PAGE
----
On November 22, the same day that 12-year-old Tyesha Edwards was caught in the crossfire and killed by a couple of Minneapolis's shabbiest gangsters, the Minneapolis-based Star Tribune carried this breaking development: "Busy Minneapolis police hire a healer." Whether this person can undo the death of a child, and thus absolve the police of their duty to protect the citizens, is less than certain.
The city's latest casualty was shot and killed by a stray bullet on Friday while she was playing indoors with her younger sister. Here's the memorable explanation provided by the city's Chief of Police: "This is just another case of someone who's mad at somebody else getting mad and firing shots."
The city's chief executive provided the same kind of leadership as the Chief of Police. On Sunday the mayor invited Tyesha's family to his home to watch the Vikings game on television. One cannot be sure, but the family would probably be more grateful for an explanation of why thugs are free to roam the city and fire weapons. Likely they are not thinking about football right now.
Perhaps the mayor was confusing them with the family of Brandon Hall. In September, the 19-year-old University of Minnesota student, who had fulfilled his dreams to attend college and play Big 10 football, was gunned down by gangsters in the heart of downtown Minneapolis. Few noted the irony that the young man had survived the perils of city life in Detroit only to lose his life within days of moving to Minneapolis to attend the university.
What is shocking, unfortunately, is not Tyesha Edwards' murder, but rather Minneapolis's impotent law enforcement bureaucracy and acquiescent political culture. The city has become a haven for gangsters, a transformation that the municipal authorities have passively endured. The reason for the silence stares us in the face. The gangsters themselves are largely black, and Minneapolis's political culture is absorbed in a crusade against the reality that blacks are arrested and incarcerated in numbers that substantially exceed their proportion in the general population.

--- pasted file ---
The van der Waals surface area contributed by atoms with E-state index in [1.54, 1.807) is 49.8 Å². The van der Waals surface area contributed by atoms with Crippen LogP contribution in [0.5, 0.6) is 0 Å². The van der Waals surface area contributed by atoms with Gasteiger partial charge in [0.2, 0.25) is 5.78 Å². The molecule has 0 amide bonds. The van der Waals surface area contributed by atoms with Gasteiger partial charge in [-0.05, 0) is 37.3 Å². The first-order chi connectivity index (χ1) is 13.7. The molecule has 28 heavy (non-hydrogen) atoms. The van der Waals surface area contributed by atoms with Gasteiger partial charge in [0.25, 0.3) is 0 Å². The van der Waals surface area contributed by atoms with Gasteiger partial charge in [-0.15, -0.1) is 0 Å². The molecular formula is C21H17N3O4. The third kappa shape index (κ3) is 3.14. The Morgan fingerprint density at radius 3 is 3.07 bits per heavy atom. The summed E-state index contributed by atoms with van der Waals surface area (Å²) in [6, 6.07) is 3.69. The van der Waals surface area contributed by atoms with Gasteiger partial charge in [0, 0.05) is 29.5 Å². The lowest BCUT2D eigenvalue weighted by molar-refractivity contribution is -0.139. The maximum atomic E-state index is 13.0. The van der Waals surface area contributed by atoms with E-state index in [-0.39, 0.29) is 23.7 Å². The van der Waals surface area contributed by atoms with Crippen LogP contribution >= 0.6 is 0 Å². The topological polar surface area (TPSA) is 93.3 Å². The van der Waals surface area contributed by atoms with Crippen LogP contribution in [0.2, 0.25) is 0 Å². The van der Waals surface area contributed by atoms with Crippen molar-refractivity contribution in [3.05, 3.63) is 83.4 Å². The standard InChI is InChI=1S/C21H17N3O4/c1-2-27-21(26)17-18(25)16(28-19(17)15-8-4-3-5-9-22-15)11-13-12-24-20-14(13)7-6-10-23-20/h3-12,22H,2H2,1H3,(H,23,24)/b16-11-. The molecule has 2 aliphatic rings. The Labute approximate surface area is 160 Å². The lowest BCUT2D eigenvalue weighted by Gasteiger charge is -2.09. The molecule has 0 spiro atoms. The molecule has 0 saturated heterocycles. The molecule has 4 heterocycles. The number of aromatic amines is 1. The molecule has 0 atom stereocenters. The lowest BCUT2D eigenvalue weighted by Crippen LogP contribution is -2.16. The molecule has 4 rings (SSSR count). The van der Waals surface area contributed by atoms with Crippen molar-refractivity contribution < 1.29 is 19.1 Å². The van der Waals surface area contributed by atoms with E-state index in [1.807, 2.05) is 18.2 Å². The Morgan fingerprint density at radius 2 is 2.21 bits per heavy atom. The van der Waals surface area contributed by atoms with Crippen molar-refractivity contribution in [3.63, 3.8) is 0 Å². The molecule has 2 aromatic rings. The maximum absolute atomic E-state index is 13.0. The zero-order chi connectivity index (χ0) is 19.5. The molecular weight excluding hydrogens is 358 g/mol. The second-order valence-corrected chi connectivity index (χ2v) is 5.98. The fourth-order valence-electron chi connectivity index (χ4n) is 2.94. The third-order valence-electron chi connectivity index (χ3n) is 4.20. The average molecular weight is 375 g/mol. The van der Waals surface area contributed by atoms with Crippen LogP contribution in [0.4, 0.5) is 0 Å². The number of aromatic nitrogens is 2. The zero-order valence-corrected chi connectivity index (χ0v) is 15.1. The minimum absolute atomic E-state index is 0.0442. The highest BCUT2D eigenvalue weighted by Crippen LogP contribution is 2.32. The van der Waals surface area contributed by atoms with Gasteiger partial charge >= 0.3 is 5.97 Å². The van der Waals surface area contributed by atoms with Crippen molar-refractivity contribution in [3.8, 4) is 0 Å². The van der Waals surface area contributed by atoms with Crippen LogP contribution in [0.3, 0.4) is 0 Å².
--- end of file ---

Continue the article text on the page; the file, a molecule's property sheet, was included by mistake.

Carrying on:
That the numerical racial disparities rather obviously arise from underlying racial disparities in criminal behavior is taboo — a fact (or hypothesis) that is simply banished from public discussion. The taboo is enforced with greater strictness than the Victorian taboo against referring to sex in public. One of the consequences of refusing to talk about, or even face, reality is that it obstructs clear thinking and effective action. The growing problem of murderous gangs is evidence of this.
The Democratic-Farmer-Labor Party that has governed Minneapolis from top to bottom for twenty years holds itself out as the supreme protector of the city's minorities, blacks foremost among them. The great irony of its political culture is, of course, that law-abiding black citizens are the primary victims of the city's black gangsters.
The deep harm that has befallen Minneapolis, of which the murder of Tyesha Edwards is a visible symbol, is not a tidal force which we are helpless to resist. As Rudy Giuliani proved within months of taking the helm in New York City, dedicated and skilled executive leadership combined with appropriate law enforcement can take back the streets and restore the city's neighborhoods to their rightful owners. The techniques used by Mayor Giuliani and his police chiefs are well known; they need only be implemented and pursued with vigor.
The mayor and the rest of the political establishment have before their eyes — if only they would open them — a useful model for what works, which does not include a "healer." They have accepted a moral obligation, and a sworn duty, to protect the lives of the citizens. They are failing. They should get about their business.